Energy Company Obligation — [Nadine Dorries in the Chair]

Part of the debate – in Westminster Hall at 4:09 pm on 11th March 2014.

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Photo of Gregory Barker Gregory Barker The Minister of State, Department of Energy and Climate Change 4:09 pm, 11th March 2014

I think we are talking slightly at cross purposes. Let me correct the idea that the ECO target has been obliterated, killed or put to bed, as anyone who listens to the Opposition could be forgiven for believing. The fact is that ECO has not reduced certainty; it has increased it. Labour’s CERT programme was year on year. It ran for 12 months, and was then extended for another 12 months. It was a hand-to-mouth programme. ECO now offers unprecedented transparency and long-term certainty for the insulation industry because we have extended it and guaranteed it up to 2017.

We have not simply stretched the target from 2015 to 2017. From 2013 to March 2015—27 months—we expect to deliver a saving through the scheme of around 14 megatonnes of carbon. In the period April 2015 to March 2017, to which we have extended the scheme, an additional 12.4 megatonnes will be saved, a cumulative total of 26.4 megatonnes, not 14 megatonnes. It is wrong to say that we have not extended ECO or that we are not offering long-term certainty against which companies in the supply chain can invest and set their business model.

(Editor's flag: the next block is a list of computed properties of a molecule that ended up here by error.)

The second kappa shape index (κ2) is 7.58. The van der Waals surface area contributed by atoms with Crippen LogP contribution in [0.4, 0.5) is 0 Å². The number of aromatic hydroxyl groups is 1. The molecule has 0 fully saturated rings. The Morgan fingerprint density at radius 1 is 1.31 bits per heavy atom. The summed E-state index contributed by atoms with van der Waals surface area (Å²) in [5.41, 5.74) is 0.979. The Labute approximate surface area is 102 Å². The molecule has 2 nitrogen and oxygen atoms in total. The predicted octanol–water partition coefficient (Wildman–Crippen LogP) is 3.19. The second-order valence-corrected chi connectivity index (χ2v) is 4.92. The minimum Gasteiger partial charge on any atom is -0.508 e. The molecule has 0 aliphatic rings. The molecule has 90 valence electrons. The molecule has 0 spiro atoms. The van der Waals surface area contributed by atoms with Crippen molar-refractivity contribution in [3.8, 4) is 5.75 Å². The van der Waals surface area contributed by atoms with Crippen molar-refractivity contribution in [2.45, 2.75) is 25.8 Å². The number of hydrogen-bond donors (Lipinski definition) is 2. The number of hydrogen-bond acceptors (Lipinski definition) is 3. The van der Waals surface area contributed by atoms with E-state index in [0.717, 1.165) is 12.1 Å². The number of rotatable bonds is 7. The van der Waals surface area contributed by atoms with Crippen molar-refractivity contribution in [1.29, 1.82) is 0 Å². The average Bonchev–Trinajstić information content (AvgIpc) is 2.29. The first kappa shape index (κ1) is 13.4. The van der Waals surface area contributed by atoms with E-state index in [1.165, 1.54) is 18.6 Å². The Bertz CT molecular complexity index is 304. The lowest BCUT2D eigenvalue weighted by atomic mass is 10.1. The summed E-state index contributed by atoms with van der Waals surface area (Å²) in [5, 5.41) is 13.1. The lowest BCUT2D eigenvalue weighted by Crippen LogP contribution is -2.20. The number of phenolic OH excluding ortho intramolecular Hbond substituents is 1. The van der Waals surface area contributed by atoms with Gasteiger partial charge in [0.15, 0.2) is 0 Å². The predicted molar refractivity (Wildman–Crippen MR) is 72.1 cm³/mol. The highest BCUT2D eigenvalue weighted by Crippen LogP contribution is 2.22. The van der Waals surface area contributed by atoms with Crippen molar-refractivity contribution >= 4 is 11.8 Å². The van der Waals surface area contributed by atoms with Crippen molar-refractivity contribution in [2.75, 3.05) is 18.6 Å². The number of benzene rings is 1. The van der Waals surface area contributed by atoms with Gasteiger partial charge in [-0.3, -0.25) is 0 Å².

We have given a clear message to companies in the supply chain that we cannot simply install the measures regardless of cost. We cannot reach our ambition to install solid-wall insulation at current prices, which is why we are trying to create a competitive market and to introduce new private sources of finance. We are trying to introduce greater competition and innovation to drive down the cost of the measures.

Although it is very early days for the green deal and ECO market, we are seeing real pressure on costs, not from the big energy companies but from the disruptive new entrants—the small and medium-sized enterprises, family business and entrepreneurs that are coming into the market. We should celebrate the fact that prices for solid-wall insulation are coming down. I have seen companies that are not only bringing down the cost of these measures but increasing the quality of the product, and the quality and choice of the offer to consumers. [Interruption.] The fact is that I have seen a lot of solid-wall insulation where what people end up with is homes that look like they have been airlifted from East Germany. The people who do it take out all the character and just put on some uniform fascia. In fact, what people increasingly want is choice. They do not want to see character obliterated from their home. They want to see improvements. I am glad to see that we are getting that sort of innovation into the scheme.

I understand where the Opposition are coming from in their desire to retrofit homes. I understand their ambition to improve the efficiency, warmth and comfort of homes, but unless they can cost that out and be honest with the electorate about how much it will cost and how much of the burden will fall on the fuel-poor and on hard-working families, they are just a pressure group; they are not worthy of being considered the Government. We are making those choices and laying out the whole picture for the electorate. We have to balance the costs to hard-working families with the benefits to the few that will receive ECO.